WHAT IS AN OVERSEAS MEDICAL ELECTIVE WITH WORK THE WORLD?

Overseas medical elective placements are clinical electives you do in a low-resource, but fast-paced hospital setting in the developing world.

You’ll see unfamiliar cases and practices in a healthcare system entirely different from what you know.

You choose the departments you want to rotate through. That might be oncology, surgery, paediatrics, the ED…. whatever your areas of interest, we can help.

You’ll learn how sociocultural issues affect the delivery of care, see unfamiliar conditions like tropical diseases, and get real experience with global health issues.

WHAT ARE THE BENEFITS OF A MEDICAL ELECTIVE OVERSEAS?

Our medical electives are designed to help you stand out among all the other medical students graduating every year.

On our medical placements overseas, you’ll:

  • Expand your clinical knowledge and skill set
  • Develop your confidence and resourcefulness
  • Build your personal and professional network
  • Sharpen your verbal and non-verbal communication
  • Become more attractive to employers

Our placements run Monday to Friday, so your evenings and weekends are free. That means you’ve got plenty of time explore whichever beautiful country you’ve chosen to travel to.

WHO ARE WE?

We're Work the World — The experts in designing and building medical electives overseas. We were founded in 2005, and since then we've built 13,000+ elective placements for medical students from 450+ universities globally.

 

We provide a personal, end-to-end service that includes:

 

Elective customisation (choose your destination and departments) | Comprehensive pre-trip support | 24/7 in-country support team | Private, catered accommodation

 

Arrivals are on Sundays, 52 weeks a year. Placement durations are from two weeks up.

 

Find out more about how our service works by clicking here.

AM I ELIGIBLE?

You can travel with us if:

  • You are undertaking a medical degree
  • You have recently graduated with a medical degree

WHERE DO I START?

Your very first step is to talk to us. Our expert team are ready to answer your questions, help you pick the perfect destination, and secure your place, ensuring you have the best medical elective possible.

Get in touch using the short form at the bottom of the page (or click the green enquire now button).

DESTINATIONS

Mexico - Merida
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In Merida, you have two contrasting hospital placement options — a modern, high speciality government hospital, an under-resourced general hospital, or both. The former is focused on specialist care. This means state-of-the-art equipment and patient-centred care. In the general hospital, resources are scarce, the doctor-patient ratio is far below what you’re used to in Australia. The low-resource hospital has an A&E through which most of Merida’s emergency cases are routed. Needless to say, medical electives in Mexico are eye-opening.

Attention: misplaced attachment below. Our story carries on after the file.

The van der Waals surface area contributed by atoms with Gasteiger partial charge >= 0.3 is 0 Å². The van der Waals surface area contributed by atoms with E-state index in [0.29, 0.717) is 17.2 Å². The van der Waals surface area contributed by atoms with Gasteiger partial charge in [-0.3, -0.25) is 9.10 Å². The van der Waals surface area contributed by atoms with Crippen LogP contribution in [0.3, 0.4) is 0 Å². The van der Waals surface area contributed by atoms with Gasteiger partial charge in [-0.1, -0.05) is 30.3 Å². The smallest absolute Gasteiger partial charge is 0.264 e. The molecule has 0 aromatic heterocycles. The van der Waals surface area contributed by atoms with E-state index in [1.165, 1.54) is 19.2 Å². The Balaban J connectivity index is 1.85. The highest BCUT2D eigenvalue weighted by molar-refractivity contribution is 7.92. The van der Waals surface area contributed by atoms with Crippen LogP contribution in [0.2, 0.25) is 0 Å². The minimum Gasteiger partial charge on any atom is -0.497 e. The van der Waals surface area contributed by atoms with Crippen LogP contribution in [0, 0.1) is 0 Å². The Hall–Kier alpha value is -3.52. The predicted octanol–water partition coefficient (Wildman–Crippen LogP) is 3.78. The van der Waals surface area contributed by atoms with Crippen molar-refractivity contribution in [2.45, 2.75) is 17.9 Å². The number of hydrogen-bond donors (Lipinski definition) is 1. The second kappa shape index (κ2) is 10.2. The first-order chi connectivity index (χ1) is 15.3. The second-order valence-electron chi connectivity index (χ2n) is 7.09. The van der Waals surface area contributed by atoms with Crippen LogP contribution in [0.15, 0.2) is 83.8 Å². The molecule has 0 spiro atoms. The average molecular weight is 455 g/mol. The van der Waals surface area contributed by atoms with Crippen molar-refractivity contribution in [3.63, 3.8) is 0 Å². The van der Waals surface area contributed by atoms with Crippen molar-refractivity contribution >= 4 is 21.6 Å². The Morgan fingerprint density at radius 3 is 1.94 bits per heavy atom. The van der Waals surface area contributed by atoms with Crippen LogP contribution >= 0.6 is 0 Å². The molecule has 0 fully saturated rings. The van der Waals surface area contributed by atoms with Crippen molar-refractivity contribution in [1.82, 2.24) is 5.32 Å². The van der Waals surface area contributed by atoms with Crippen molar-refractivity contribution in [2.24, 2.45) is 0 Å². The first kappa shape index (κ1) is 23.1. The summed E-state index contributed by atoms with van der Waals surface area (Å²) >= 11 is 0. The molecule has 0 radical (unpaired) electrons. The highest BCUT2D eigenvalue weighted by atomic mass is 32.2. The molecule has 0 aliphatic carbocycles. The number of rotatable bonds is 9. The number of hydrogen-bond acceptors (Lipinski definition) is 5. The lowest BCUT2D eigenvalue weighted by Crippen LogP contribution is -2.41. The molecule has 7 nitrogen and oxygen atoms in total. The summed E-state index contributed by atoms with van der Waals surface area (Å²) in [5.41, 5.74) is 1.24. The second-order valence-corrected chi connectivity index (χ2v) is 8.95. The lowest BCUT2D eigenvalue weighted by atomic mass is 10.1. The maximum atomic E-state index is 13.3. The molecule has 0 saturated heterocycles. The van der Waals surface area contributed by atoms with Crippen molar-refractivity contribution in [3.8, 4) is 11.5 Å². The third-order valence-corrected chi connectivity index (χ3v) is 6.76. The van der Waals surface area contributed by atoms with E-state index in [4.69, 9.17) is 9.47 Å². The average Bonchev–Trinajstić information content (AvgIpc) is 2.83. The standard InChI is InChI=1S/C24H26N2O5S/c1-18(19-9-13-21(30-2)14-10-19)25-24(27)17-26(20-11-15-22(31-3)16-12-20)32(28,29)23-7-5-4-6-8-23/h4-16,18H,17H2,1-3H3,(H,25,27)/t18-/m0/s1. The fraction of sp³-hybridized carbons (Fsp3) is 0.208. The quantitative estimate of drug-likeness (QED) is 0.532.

Vietnam - Hue
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On a medical elective in Vietnam, we’re partnered with a 600-bed university teaching hospital in which you can gain experience. Almost half of the hospital’s patients are from Vietnam’s most economically disadvantaged areas. Healthcare is actually free for many patients. However, heading to hospital often means a costly journey, sacrificing days of paid work in the process. Because of this, patients tend to delay seeking treatment. This often results in extremely late presentations of severely advanced conditions. Worsening matters, a lack of resources limits the care local specialists are able to provide. As far as medical placements overseas go, Hue is a fantastic option.

Zambia - Lusaka
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You’ll get a broad range of experience in up to four specialist hospitals on placement in Zambia. All four institutions are situated on one campus — the cancer and diseases hospital, the adult hospital, the paediatric medicine hospital, and the women and newborn hospital. Each hospital — and indeed each department within each hospital — offers totally unique experiences. That said, all of the above have low-resources, a lack of staff, and busy wards. Zambia experienced a serious HIV epidemic during the 1990s. The consequences were far-reaching and you will see how they add extra strain on an already stretched staff. If you’re looking for a medical elective in Africa, Lusaka should be on your list.

Cambodia - Phnom Penh
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On a medical elective in Cambodia, you will undertake your placement in either a military hospital, a national paediatric hospital, a hospital built by the Soviet Union, or a hospital originally built to treat Buddhist monks. There have been significant efforts to modernise medicine in Phnom Penh, but it is still the case that traditional and religious beliefs impact the delivery of care. Exacerbating the issue, equipment is ageing and resources are limited. This, more often than not, forces local doctors to rely purely on clinical judgement to diagnose patients.

Ghana - Takoradi
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On a medical elective in Ghana, you have the opportunity to undertake your placement in a district hospital, a dedicated maternity clinic, or the best-equipped clinical institution in the city. Regarding the latter, it’s important to note that ‘best-equipped’ doesn’t always means ‘well-equipped’ — Your experience of medicine in Ghana will be entirely different to what you’re used to in Australia. You’ll immediately notice that resources are limited, and this makes a placement in Takoradi particularly eye-opening. But in spite of the challenges, you’ll see local staff work creatively to providing the best possible level of care for their patients.

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Tanzania - Dar es Salaam
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On a medical elective in Tanzania, you can choose to undertake elective in either a hospital well-known for maternity, an orthopaedics and traumatology institute, a well-reputed regional hospital, or the the country’s largest national referral hospital. Dar es Salaam is the largest city in the country. That means busy wards and patients with a breadth of unique health issues. One example is that economically disadvantaged areas are prone to communicable disease outbreaks — cholera, cerebral malaria, and tuberculosis to name but a few. When it comes to medical placements in Africa, Dar es Salaam is a serious contender.